Microsoft: Spending Spree
Investors have waited a long time for Microsoft to turn a corner. The stock hasn't gone anywhere since 1999 -- well, actually it peaked at $60 late that year and has been trading in a fairly narrow band in the $20s since 2003. In March, the Redmond, Washington, software colossus disappointed investors mildly when it said it would delay the release of its updated Office software and Vista, the new Windows operating system, until next year.
But investors really got angry on April 28, after Microsoft announced it would spend about $2 billion more than originally anticipated in the June 2007 fiscal year to boost marketing and development of new products. Massive selling drove the shares (symbol MSFT) down 11%, to $24, reducing Microsoft's market value by $32 billion. Chairman Bill Gates lost more than $3 billion on paper.
The company also missed analyst expectations for its March quarter. Microsoft reported that profits rose 16% in the quarter ended March 31, to $3 billion, or 29 cents a share. Sales in the quarter were up 13%, to $10.9 billion, but were less than what analysts expected. "It appears investors can't win," says Friedman Billings Ramsey analyst David Hilal. "When growth was slowing, margins were improving. Investors begged for some meaningful growth. Now we have it, but it's at the expense of profits." Hilal retains his "outperform" rating on the stock, with a price target of $32.
Microsoft's splurge is aimed at creating Web services that will compete with offerings from Google and Yahoo. Other initiatives include heavily promoting the XBox 360 and crafting new security and communications software. The spending spree "removes any possibility of meaningful earnings acceleration or upside for the foreseeable future," says Lehman Brothers analyst Israel Hernandez, who cut his target price for Microsoft shares from $32 to $25.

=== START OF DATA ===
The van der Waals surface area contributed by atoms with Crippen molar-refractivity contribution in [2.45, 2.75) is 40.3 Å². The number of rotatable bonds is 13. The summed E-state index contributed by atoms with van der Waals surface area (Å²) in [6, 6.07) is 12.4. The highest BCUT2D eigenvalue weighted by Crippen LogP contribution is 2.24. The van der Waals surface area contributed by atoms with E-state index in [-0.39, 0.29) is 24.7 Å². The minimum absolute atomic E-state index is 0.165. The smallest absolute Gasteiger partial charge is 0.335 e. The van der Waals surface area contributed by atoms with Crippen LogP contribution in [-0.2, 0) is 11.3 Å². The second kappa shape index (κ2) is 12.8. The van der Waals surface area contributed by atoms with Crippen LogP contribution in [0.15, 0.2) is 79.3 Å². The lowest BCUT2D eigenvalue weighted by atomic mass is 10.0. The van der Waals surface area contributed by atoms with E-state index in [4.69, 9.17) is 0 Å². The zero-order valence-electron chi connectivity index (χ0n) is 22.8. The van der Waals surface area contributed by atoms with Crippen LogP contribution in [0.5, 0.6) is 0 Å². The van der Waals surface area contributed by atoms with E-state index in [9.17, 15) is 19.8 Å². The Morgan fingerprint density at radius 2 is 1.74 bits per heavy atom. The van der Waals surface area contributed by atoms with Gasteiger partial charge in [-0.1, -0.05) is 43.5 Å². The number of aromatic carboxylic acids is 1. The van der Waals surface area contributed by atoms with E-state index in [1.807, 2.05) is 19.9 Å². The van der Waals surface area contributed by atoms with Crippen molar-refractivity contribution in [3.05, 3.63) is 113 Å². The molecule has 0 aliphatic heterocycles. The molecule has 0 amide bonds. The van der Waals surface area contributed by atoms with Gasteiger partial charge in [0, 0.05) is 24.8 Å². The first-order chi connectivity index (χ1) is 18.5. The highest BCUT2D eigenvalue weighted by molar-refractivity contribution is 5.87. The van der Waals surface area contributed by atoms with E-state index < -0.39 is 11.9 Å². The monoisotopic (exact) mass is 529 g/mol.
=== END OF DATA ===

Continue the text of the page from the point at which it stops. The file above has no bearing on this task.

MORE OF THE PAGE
The extra expenses for new products is a bump on the long-term path of growth, says Merrill Lynch analyst Kash Rangan. "The time is right for Microsoft to make this bold strategy bet -- two years from now may be too late," he says. Hilal thinks the money spent is a trade-off for long-term gains. "The business is accelerating on the heels of a strong product cycle and double-digit growth should be sustainable for the next few years," he says.
Friday's sell-off puts the stock in valuation territory it has rarely seen before. It sells at 18 times the $1.32 per share that analysts expect the company to earn for the fiscal year ending June 30, according to Thomson First Call, and about 17 times the high end of the range that Microsoft forecasts it will earn in the June 2007 year. While that is cheap by historical standards, it's probably not cheap enough to whet the appetites of true bargain hunters. And uncertainties surrounding Microsoft's earnings prospects make it unlikely that the stock will interest growth investors. For the foreseeable future, the stock is probably dead money.
--Thomas M. Anderson